PxPixel
Hardening Targets - Sail Magazine

Hardening Targets

We were savoring a meal of fresh mahi-mahi with new friends and soaking up the quirky backpacker atmosphere of the Caribbean beach town we planned to explore the following morning. Winterlude, our Passport 37, was anchored less than 100 yards away, just out of view. After lingering over one last rum punch, we dinghied back out to our boat in time to catch the last rays of the setting sun
Author:
Publish date:
irons1

We were savoring a meal of fresh mahi-mahi with new friends and soaking up the quirky backpacker atmosphere of the Caribbean beach town we planned to explore the following morning. Winterlude, our Passport 37, was anchored less than 100 yards away, just out of view. After lingering over one last rum punch, we dinghied back out to our boat in time to catch the last rays of the setting sun over the picture-perfect anchorage.

After tying off our dinghy astern, I boarded the boat and started down the companionway hatch. Then I stopped and stared at the empty navigation desk where our laptop had been. The list of missing items grew as we went through the boat. Finally we came upon the screen that was dangling from the hatch over the Pullman berth. We knew immediately that we’d allowed ourselves to become victims of petty thieves.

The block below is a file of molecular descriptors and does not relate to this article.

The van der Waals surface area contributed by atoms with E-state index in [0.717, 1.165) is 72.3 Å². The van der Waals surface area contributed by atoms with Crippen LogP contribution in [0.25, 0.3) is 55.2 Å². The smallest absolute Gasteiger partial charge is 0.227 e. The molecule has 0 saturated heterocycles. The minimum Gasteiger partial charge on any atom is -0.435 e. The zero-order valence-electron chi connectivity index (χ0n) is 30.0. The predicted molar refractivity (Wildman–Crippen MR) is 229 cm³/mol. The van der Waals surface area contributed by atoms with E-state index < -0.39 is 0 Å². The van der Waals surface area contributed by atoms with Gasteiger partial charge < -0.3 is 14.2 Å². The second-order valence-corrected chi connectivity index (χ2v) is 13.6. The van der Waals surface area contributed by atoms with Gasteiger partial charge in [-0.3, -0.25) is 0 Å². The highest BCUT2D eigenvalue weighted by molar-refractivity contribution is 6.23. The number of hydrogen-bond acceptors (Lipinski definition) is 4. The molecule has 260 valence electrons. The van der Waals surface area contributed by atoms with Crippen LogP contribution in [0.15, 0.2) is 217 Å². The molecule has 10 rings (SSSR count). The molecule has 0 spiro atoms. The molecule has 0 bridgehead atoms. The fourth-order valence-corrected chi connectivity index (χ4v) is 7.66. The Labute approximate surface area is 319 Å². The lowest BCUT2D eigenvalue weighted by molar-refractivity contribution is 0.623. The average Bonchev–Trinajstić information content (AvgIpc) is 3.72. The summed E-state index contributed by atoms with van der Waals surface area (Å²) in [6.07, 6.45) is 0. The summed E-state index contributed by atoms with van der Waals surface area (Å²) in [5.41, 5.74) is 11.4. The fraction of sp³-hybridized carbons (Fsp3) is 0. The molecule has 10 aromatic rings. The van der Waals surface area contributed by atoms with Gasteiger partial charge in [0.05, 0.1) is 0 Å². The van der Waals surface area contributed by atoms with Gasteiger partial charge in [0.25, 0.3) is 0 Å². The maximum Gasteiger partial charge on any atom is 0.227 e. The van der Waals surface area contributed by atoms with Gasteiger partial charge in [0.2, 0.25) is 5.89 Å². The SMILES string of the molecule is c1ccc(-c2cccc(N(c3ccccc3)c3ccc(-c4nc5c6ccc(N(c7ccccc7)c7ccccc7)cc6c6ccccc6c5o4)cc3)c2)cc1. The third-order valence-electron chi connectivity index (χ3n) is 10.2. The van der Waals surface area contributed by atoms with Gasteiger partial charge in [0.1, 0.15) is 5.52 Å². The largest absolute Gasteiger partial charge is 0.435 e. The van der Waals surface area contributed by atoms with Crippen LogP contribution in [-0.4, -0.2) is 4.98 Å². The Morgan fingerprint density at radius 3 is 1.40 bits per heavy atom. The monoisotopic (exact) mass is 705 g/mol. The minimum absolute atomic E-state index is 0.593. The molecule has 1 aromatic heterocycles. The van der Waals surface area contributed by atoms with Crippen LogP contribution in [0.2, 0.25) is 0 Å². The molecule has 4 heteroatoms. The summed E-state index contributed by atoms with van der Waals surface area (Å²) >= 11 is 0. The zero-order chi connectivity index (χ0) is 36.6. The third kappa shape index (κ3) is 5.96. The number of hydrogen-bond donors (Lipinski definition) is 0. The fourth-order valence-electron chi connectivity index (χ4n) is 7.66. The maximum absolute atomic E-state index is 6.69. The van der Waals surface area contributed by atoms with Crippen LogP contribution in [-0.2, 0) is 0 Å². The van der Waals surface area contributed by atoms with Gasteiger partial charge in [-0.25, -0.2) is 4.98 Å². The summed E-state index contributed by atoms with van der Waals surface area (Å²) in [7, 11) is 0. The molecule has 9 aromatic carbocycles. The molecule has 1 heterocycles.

Fortunately, most thefts from boats, wherever they occur, are perpetrated by random opportunists. You can tilt the odds in your favor by securing access points to your boat’s interior and changing your habits to make it much harder for others to remove gear from your boat.

If you want to keep it, put it away or lock it up. Go over all items on deck, and store below or in a secure locker anything that could be removed quickly by a thief. Those things you should keep on deck, like containers of gas for the dinghy, should be locked to a strong point on the boat.

Get local knowledge. Local VHF or SSB radio nets can provide information about safety issues and places to avoid. Even if there is no formal net, there may be a VHF frequency (other than channel 16) that is being used by cruisers.

Don’t discuss your plans on VHF. Avoid broadcasting information you don’t want to make public, such as when you’ll be going ashore, because it lets any listener know when your boat will be unattanded. Always assume your cruising friends aren’t the only ones listening.

gas

Lock when you leave. Lock all hatches and the companionway. And check the companionway hatch: Is it sturdy enough to resist a hard kick? Could your lock be cut with a pair of common cable cutters? If so, correct the situation.

Hide your valuables. We remove all our electronics from their usual locations before we go ashore. My laptop is hidden in a drybag, and I store our camera, cellphone, camcorder, iPod, and cash out of sight. I store the same gear in the same place every time to make sure I can find it.

Leave a light on. Lights make it appear that the boat is occupied. Leaving a radio on helps, too. In locations where opportunity thefts are likely, the more questions you raise in a prospective thief’s mind, the less chance there is that your boat will become a target.